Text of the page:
Hepatic Thermal Injury Promotes Colorectal Cancer Engraftment in C57/black 6 Mice

Colorectal Cancer

Am J Physiol Cell Physiol. 2020 Nov 11. doi: 10.1152/ajpcell.00071.2020. Online ahead of print.


BACKGROUND: Treatment of liver metastases (primarily colorectal cancer) is limited by high recurrence rates and tumor progression. Surgical approaches to management of these metastases typically utilize heat energy: including electrocautery; argon beam coagulation; thermal ablation of surgical margins for hemostasis; and preemptive thermal ablation to prevent bleeding or effect tumor destruction. Based on high rates of local recurrence, these studies assess whether local effects of hepatic thermal injury (HTI) might contribute to poor outcomes by promoting a hepatic microenvironment favorable for tumor engraftment or progression due to induction of pro-cancer cytokines and deleterious immune infiltrates at the site of thermal injury. Approach and Results:To test this hypothesis, an immunocompetent mouse model was developed wherein HTI was combined with concomitant intrasplenic injection of cells from a well characterized MC38 colon carcinoma cell line. In this model, HTI resulted in a significant increase in engraftment and progression of MC38 tumors at the site of thermal injury. Further, there were local increases in expression of mRNA for Hif1a, Arg1, and Vegfaand activation changes in recruited macrophages at the HTI site but not in untreated liver tissue. Inhibition of HIF1α following HTI significantly reduced discreet hepatic tumor development (p=0.03).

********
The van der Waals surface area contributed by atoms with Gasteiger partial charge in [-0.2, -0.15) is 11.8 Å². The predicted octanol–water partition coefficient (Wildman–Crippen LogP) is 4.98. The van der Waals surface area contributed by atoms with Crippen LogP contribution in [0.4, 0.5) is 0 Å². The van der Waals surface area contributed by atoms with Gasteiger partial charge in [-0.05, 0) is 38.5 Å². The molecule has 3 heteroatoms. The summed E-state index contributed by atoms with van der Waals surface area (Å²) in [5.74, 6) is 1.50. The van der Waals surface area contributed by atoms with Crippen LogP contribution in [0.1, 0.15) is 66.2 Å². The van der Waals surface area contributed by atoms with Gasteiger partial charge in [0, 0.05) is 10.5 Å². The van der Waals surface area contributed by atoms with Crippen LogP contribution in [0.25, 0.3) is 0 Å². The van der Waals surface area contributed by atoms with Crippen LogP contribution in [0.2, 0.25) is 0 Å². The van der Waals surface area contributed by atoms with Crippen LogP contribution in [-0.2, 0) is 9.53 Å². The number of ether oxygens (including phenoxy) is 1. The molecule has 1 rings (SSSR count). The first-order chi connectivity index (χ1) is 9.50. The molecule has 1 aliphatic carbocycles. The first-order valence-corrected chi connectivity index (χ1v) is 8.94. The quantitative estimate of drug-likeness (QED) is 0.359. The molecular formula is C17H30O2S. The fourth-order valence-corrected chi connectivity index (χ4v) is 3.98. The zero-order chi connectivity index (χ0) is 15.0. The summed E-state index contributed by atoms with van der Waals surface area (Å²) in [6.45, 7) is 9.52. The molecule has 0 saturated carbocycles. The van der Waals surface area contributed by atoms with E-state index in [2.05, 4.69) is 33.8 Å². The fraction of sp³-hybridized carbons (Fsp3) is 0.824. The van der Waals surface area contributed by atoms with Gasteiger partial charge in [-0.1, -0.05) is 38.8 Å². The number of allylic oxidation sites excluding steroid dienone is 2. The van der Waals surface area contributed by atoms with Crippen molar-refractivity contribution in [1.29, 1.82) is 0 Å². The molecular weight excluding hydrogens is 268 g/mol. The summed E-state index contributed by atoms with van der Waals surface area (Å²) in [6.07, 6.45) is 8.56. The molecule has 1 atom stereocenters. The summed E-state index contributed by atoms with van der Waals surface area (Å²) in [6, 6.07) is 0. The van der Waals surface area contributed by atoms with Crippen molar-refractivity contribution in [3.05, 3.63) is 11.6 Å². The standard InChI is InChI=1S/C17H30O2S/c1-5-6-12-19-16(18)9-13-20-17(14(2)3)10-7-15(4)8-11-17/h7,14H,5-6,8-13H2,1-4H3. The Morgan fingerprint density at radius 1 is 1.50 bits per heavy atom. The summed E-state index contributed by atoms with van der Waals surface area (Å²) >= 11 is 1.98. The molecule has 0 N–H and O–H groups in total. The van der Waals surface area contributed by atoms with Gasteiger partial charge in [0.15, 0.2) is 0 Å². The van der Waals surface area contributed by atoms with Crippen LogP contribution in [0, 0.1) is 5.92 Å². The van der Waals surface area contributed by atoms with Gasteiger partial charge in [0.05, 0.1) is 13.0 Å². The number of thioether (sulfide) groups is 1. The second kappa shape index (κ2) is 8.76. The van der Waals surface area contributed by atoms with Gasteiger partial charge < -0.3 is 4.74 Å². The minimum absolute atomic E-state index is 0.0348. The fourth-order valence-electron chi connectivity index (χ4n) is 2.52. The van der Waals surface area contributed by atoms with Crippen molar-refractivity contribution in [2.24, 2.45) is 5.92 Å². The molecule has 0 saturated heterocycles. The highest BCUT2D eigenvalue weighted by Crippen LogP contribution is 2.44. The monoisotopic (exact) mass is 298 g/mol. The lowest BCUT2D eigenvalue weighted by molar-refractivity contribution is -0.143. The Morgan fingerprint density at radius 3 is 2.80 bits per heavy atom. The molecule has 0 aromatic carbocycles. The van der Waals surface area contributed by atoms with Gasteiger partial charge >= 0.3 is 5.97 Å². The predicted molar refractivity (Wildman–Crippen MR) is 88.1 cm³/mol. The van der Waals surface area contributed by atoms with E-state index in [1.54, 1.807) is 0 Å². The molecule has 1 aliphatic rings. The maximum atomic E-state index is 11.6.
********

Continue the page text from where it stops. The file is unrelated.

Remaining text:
CONCLUSIONS: Taken together, these findings demonstrate that HTI creates a favorable local environment that is associated with pro-tumorigenic activation of macrophages and circulating tumors implanting. Discrete targeting of HIF1α and/or its up and downstream pathways and/or inhibiting macrophages offer potential strategies for improving the outcome of surgical management of hepatic metastases where HTI is utilized.